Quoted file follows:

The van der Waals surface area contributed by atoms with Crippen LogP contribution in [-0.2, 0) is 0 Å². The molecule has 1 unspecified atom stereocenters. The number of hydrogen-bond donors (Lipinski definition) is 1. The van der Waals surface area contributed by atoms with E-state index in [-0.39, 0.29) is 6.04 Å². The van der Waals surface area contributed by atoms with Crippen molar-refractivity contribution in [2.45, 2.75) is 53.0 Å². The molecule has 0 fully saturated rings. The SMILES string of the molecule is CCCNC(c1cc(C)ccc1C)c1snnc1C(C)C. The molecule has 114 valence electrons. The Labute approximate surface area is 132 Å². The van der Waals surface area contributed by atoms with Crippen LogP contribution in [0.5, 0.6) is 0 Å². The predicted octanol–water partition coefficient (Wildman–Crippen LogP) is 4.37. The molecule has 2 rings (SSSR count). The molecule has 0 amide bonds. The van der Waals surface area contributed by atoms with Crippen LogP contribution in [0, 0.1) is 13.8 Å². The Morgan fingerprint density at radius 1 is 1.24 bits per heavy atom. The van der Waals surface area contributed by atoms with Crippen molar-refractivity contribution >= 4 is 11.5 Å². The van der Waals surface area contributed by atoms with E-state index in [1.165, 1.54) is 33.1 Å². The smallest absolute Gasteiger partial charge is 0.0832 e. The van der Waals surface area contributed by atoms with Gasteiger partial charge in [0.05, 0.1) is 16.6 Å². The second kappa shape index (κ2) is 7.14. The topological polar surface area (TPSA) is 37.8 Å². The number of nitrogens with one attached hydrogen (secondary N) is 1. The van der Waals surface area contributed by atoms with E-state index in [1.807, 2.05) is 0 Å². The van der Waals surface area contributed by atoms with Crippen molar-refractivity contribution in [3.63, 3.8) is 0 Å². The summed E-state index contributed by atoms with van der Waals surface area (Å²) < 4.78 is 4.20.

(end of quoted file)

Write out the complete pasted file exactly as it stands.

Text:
The van der Waals surface area contributed by atoms with Crippen LogP contribution in [-0.2, 0) is 0 Å². The molecule has 1 unspecified atom stereocenters. The number of hydrogen-bond donors (Lipinski definition) is 1. The van der Waals surface area contributed by atoms with E-state index in [-0.39, 0.29) is 6.04 Å². The van der Waals surface area contributed by atoms with Crippen molar-refractivity contribution in [2.45, 2.75) is 53.0 Å². The molecule has 0 fully saturated rings. The SMILES string of the molecule is CCCNC(c1cc(C)ccc1C)c1snnc1C(C)C. The molecule has 114 valence electrons. The Labute approximate surface area is 132 Å². The van der Waals surface area contributed by atoms with Crippen LogP contribution in [0.5, 0.6) is 0 Å². The predicted octanol–water partition coefficient (Wildman–Crippen LogP) is 4.37. The molecule has 2 rings (SSSR count). The molecule has 0 amide bonds. The van der Waals surface area contributed by atoms with Crippen LogP contribution in [0, 0.1) is 13.8 Å². The Morgan fingerprint density at radius 1 is 1.24 bits per heavy atom. The van der Waals surface area contributed by atoms with Crippen molar-refractivity contribution >= 4 is 11.5 Å². The van der Waals surface area contributed by atoms with E-state index in [1.165, 1.54) is 33.1 Å². The smallest absolute Gasteiger partial charge is 0.0832 e. The van der Waals surface area contributed by atoms with Gasteiger partial charge in [0.05, 0.1) is 16.6 Å². The second kappa shape index (κ2) is 7.14. The topological polar surface area (TPSA) is 37.8 Å². The number of nitrogens with one attached hydrogen (secondary N) is 1. The van der Waals surface area contributed by atoms with E-state index in [1.807, 2.05) is 0 Å². The van der Waals surface area contributed by atoms with Crippen molar-refractivity contribution in [3.63, 3.8) is 0 Å². The summed E-state index contributed by atoms with van der Waals surface area (Å²) < 4.78 is 4.20.